In our last entry we analysed the relative frequency of paranormal manifestations in the British Isles according to the Paranormal Database. The results of that analysis showed that hauntings of various forms are by far the most commonly-reported paranormal encounter in the British Isles, followed by cryptozoological sightings.

This is, however, relatively unsatisfactory. It is much more interesting to know where such sightings and events occur. Are there particular haunts of restless spirits? Do mysterious beasts roam in particular regions more than others? To answer these questions, we need to delve into the specific locations of different reports.

The Paranormal Database does contain location information, but it is given very informally. To map this we can make use of Google’s Geolocation API to convert free text strings, such as “Felbrigg Hall, Norfolk” into usable latitude and longitude coordinates. (In this case: 52.907479, 1.259443.)

The geolocation is not perfect, but with sufficient manipulation of the service it was possible to produce geolocated coordinates for most of the entries in the database. In order to represent these meaningfully, we have also subdivided the entries into a different types. The original Paranormal Database data is subdivided into twenty categories, which we have reduced to six for easier presentation. This includes collapsing the various kinds of haunting, from poltergeists to ‘post-mortem manifestions’, simply to hauntings. Similarly, we combine alien big cats and shuck into the broader family of cryptozoology.

With this in place, we can see the overall distribution of paranormal events in the British Isles.

Paranormal manifestations in the British Isles. (PDF Version.)

As might be expected, London is a dark and sinister nexus of paranormal activity. Hauntings, as might be expected from their overall frequency, dominate the majority of the British Isles. Moving north, particularly as we reach the Scottish Highlands, cryptozoological sightings begin to challenge hauntings as the most common supernatural event. We can also see significant cryptozoology in the Hebrides, Orkney, and Shetland — the archipelagos that surround the Scottish mainland.

Both Wales, Ireland, and Cornwall are significantly less densely haunted in the Paranormal Database, with the majority of sightings falling in England.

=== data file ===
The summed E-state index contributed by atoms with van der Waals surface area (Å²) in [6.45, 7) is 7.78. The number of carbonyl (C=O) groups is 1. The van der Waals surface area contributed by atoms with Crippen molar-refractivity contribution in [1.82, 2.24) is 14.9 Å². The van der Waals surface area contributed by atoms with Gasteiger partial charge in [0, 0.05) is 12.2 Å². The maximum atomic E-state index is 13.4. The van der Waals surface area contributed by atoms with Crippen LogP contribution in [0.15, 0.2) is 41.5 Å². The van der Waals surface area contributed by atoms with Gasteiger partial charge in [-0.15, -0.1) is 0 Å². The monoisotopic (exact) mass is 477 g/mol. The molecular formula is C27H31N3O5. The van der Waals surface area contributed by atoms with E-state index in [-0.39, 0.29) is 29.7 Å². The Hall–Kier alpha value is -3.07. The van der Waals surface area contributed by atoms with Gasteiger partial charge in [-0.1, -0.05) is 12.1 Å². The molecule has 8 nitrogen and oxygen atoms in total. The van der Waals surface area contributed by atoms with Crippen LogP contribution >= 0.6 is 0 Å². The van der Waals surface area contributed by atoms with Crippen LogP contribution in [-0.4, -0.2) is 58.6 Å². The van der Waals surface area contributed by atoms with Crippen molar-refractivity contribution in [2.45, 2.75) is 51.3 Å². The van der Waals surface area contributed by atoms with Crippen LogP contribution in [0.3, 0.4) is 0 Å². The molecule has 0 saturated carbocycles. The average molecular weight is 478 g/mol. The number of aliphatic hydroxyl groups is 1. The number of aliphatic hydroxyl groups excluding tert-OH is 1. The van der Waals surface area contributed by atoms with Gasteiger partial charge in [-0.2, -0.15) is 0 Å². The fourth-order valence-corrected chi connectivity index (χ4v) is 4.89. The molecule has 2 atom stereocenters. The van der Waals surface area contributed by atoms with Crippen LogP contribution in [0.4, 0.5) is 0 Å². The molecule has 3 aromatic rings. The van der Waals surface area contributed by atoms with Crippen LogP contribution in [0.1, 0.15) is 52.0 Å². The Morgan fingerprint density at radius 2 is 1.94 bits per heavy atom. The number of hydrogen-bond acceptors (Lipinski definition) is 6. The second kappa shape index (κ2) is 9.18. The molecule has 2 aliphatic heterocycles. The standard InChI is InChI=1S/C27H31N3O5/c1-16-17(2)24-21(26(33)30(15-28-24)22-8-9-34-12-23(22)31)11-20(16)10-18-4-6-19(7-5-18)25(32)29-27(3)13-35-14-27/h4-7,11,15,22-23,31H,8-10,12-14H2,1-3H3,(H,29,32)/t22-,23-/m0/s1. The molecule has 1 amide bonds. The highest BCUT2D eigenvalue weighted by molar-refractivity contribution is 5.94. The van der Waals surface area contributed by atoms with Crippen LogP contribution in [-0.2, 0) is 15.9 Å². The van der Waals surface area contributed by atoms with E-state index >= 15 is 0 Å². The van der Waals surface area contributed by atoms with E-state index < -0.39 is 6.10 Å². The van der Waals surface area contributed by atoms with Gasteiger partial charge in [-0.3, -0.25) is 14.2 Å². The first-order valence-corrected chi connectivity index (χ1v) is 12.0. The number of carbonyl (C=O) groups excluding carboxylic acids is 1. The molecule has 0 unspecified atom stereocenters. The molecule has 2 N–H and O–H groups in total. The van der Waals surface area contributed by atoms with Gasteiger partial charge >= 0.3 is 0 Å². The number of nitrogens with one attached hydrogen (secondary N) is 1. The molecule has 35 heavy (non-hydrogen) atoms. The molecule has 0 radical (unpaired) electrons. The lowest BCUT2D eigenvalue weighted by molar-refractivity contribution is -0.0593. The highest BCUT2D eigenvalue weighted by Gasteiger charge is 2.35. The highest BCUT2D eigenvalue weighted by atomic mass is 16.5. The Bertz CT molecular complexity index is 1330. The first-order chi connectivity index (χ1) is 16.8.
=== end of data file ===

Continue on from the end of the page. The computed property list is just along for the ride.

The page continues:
This overall view, however, combines a number of very different phenomena. Where, for example, are we most likely to receive a visitation from a restless spectre as opposed to being pursued by a savage and unnatural beast?

By breaking down the sightings into different types, and plotting a heatmap of event density over each, we can identify the regions in which different manifestations cluster.

Density plot of paranormal manifestations in the British Isles. (PDF Version.)

This view highlights several points of interest.

Firstly, London’s preeminent position is not for all forms of paranormal activity. Hauntings are extremely dense in London, however the rest of England is also well-populated. As might be expected from the first diagram, the less population-dense regions further north have produced fewer sad echoes of mortality. Despite its general reputation Edinburgh, while noticeably haunted, cannot compare with many regions of England.

Cryptozoologically, however, London is far from dominant. Whilst unknown beings may lurk in the foetid sewers of the capital, they clearly prefer the wide open spaces — both the Norfolk and Suffolk Broads are rife with cryptids, as are the Hebrides, Orkney, and Shetland that were noticeable earlier. Finally, visitors to Cornwall will pass through areas of increasing monstrous activity.

UFO’s also appear to be attracted to East Anglia most strongly, and are otherwise most common in the large population centres of England. Less obviously, there is a noticeable density of UFO activity on the Pembrokeshire Coast, in the south-west of Wales.

Monsters, which in this classification includes werewolves, vampires, and dragons, produce a surprising cluster in North Wales, around Snowdonia. The most significant monstrous sightings, however, appear to be in Exmoor; again on the south-western tip of the British Isles.

The final categories of manifestation include legends, fairies, and a catch-all category of ‘other manifestations’ that include mysterious orbs, talking trees, bleeding stones, and the supernatural impressions left by the work of John Dee. As might be expected, this last category is more uniformly distributed across the country, matching high-density population areas. There is, however, another notable cluster in Cornwall for this category.